Google Tax Back in the News!

Google Tax Back in the News!

On Tuesday, May 24th, French tax officials raided Google’s offices in Paris as part of an investigation into alleged tax evasion.
Close to one hundred police officers and twenty five data specialists stormed the location, claiming Google has failed to pay nearly £1.3 billion in taxes to the French government.
According to a The Guardian article, “Prosecutors said they want to establish whether the Irish company through which Google funnels the majority of its European revenues does in fact control a “permanent establishment” in France.”

More specifically, the State Financial Prosecutor stated that the “searches form part of a preliminary enquiry opened on 16 June 2015 relating to acts of aggravated financial fraud and organised laundering of aggravated financial fraud, following a complaint from the French tax authorities.”

The Prosecutor added, “The enquiry is focused on verifying whether the company Google Ireland Ltd controls a permanent establishment in France and if, by not declaring a part of the activities conducted on French territory, it has failed in its fiscal obligations, notably regarding taxes on companies and value-added tax.”

Source: BlackMac /

According to French taxation expert Antoine Colonna d'Istria in a CNBC article, France tax authorities, by raiding Google’s Paris premises, “have clearly entered a second stage of the investigation, trying to gather information that they have not been able to get hold of in a normal inquiry.”

In an opinion piece in The Telegraph, however, Juliet Samuel, a former Wall Street Journal reporter, heavily criticized France’s decision to go after Google.

Samuel wrote, “If France devoted the same level of energy towards improving its moribund economy as it does towards bashing innovative companies, it might increase its tax take more than it will by staging police raids. France needs to ask not just why and how Google is shifting its money around the world, but why France doesn’t have a Google of its own.”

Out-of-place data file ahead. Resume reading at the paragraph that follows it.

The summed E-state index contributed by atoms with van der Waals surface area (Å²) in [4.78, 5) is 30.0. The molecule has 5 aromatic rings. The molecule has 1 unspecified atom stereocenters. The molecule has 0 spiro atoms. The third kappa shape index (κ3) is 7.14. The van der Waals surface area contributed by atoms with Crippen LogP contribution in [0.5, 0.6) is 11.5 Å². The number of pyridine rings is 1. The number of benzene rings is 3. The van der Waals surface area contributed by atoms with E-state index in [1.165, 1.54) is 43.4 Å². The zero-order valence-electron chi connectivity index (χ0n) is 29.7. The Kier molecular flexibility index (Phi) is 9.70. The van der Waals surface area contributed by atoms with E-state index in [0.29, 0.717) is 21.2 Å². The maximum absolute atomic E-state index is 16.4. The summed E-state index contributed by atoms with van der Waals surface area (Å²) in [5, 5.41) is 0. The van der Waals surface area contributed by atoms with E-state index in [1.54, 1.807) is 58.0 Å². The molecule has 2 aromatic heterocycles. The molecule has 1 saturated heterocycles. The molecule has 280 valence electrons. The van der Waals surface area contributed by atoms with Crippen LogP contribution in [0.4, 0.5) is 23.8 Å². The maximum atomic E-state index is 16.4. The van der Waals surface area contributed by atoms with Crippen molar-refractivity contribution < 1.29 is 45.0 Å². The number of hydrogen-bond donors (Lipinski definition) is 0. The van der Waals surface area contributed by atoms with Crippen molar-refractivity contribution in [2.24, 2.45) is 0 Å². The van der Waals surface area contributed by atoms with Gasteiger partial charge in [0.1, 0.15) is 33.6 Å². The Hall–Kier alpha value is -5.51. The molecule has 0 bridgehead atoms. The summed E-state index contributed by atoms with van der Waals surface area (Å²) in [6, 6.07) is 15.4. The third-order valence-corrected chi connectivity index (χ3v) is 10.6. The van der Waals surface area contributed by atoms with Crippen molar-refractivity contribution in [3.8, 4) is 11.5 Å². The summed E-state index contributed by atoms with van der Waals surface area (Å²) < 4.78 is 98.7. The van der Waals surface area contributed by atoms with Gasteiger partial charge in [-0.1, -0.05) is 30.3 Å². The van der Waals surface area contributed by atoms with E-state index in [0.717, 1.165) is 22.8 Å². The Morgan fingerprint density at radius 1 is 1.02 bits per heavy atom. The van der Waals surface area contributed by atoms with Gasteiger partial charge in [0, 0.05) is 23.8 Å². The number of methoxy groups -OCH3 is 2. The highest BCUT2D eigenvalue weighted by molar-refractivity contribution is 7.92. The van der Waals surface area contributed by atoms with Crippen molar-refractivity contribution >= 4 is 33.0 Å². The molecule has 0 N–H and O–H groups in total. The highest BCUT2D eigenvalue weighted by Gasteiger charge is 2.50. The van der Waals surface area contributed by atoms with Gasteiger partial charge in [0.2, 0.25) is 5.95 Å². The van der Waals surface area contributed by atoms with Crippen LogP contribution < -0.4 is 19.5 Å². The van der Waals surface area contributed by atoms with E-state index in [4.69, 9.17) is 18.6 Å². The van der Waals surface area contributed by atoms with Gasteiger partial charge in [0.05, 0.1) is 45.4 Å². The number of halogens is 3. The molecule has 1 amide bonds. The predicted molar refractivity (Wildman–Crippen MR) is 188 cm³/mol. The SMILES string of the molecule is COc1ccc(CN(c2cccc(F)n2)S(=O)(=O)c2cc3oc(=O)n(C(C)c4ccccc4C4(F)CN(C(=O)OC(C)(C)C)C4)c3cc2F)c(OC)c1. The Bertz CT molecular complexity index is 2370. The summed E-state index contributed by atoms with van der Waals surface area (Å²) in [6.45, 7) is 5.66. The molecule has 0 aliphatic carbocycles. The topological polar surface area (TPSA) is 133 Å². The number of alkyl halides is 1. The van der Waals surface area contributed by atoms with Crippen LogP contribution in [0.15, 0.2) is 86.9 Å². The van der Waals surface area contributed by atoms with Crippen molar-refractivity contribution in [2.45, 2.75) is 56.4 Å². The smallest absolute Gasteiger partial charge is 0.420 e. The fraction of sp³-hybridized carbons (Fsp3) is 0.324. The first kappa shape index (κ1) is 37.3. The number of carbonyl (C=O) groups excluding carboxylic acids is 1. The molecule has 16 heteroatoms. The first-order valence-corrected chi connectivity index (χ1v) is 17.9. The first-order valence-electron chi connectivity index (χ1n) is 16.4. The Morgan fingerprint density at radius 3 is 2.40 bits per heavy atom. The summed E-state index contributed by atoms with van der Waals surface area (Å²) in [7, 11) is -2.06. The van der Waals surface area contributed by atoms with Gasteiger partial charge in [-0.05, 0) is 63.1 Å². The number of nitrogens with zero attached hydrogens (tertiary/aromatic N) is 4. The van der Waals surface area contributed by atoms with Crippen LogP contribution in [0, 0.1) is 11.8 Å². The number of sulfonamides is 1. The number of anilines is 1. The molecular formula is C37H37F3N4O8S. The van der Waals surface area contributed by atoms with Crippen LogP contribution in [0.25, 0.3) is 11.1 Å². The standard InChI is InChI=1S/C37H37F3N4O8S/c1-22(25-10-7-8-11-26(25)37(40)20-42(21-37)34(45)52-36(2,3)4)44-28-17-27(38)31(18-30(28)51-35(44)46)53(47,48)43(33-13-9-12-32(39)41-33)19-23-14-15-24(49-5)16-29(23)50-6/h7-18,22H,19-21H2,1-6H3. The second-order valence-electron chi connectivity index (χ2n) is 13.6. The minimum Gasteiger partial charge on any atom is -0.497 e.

On the other hand, Evan Rudowski, the Managing Partner for Atlantic Leap, a company that helps digital firms open offices abroad, said the move was primarily carried out for political purposes.

Taking into account French President Francois Hollande’s dipping popularity, Rudowski said, “Hollande needs to think about reelection and there is no incentive for him to look the other way on this — it's politically smart for him to make a show of cracking down on this.”

In response to the raid, spokespeople for Google said, "We comply with the tax law in France, as in every other country in which we operate. We are cooperating fully with the authorities in Paris to answer their questions, as always."

Cameron’s Google Tax Deal Returns

UK Prime Minister David Cameron, who recently signed off on a £130 million settlement with Google for back taxes owed, has been put back on the spotlight following Tuesday’s events.
During Wednesday’s Prime Minister Questions (PMQs), Shadow Business Secretary Angela Eagle questioned Chancellor Osborne on Cameron’s Google tax deal.
"Given the overnight news of the French authorities' dawn raid on Google, investigating allegations of aggravated financial fraud and money laundering, do you now regret calling your cosy little tax deal with the same company 'good news for the British taxpayer'?," she said.

In response, Chancellor Osborne defended his administration’s work on tax evasion.

“We increased resources for the HMRC to tackle tax evasion and avoidance. We’ve introduced a diverted profits tax so companies like Google can’t shift their profits offshore anymore,” Osborne said, adding that the government has “made sure that banks pay a higher tax bill than they ever did under the last Labour government.”

Still, in a letter to Cameron, Shadow Chancellor John McDonnell pressured the government to liaise with French tax authorities.

“With the spotlight back on Google’s tax affairs after ... [the] raid in Paris, will you reassure the British people that this government is serious about tackling tax avoidance by urgently getting in touch with the French authorities to find out if anything they’ve uncovered ... is relevant to any wrongdoing that could have taken place in the UK?,” he said.

What are your thoughts on the raid? Do you agree with Samuel or Rudowski’s comments on the event?
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